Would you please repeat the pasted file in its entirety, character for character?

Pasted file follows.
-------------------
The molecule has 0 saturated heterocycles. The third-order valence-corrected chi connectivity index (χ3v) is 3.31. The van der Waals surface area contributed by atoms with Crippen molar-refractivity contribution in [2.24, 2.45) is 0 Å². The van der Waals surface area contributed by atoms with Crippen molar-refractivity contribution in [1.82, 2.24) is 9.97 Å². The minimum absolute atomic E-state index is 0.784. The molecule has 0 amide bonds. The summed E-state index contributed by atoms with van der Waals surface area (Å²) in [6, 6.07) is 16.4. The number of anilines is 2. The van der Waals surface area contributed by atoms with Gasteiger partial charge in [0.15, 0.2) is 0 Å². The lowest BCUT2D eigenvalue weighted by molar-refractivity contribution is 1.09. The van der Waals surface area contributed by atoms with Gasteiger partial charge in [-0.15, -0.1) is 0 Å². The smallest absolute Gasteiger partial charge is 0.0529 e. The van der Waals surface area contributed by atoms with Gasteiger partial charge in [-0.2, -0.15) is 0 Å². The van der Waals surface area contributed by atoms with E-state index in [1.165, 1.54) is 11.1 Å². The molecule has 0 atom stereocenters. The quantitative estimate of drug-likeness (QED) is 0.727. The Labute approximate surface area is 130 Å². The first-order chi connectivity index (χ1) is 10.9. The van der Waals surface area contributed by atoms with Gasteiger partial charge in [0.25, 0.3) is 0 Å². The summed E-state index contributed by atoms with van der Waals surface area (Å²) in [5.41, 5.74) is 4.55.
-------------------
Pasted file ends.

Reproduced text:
The molecule has 0 saturated heterocycles. The third-order valence-corrected chi connectivity index (χ3v) is 3.31. The van der Waals surface area contributed by atoms with Crippen molar-refractivity contribution in [2.24, 2.45) is 0 Å². The van der Waals surface area contributed by atoms with Crippen molar-refractivity contribution in [1.82, 2.24) is 9.97 Å². The minimum absolute atomic E-state index is 0.784. The molecule has 0 amide bonds. The summed E-state index contributed by atoms with van der Waals surface area (Å²) in [6, 6.07) is 16.4. The number of anilines is 2. The van der Waals surface area contributed by atoms with Gasteiger partial charge in [0.15, 0.2) is 0 Å². The lowest BCUT2D eigenvalue weighted by molar-refractivity contribution is 1.09. The van der Waals surface area contributed by atoms with Gasteiger partial charge in [-0.15, -0.1) is 0 Å². The smallest absolute Gasteiger partial charge is 0.0529 e. The van der Waals surface area contributed by atoms with Gasteiger partial charge in [-0.2, -0.15) is 0 Å². The van der Waals surface area contributed by atoms with E-state index in [1.165, 1.54) is 11.1 Å². The molecule has 0 atom stereocenters. The quantitative estimate of drug-likeness (QED) is 0.727. The Labute approximate surface area is 130 Å². The first-order chi connectivity index (χ1) is 10.9. The van der Waals surface area contributed by atoms with Gasteiger partial charge in [0.25, 0.3) is 0 Å². The summed E-state index contributed by atoms with van der Waals surface area (Å²) in [5.41, 5.74) is 4.55.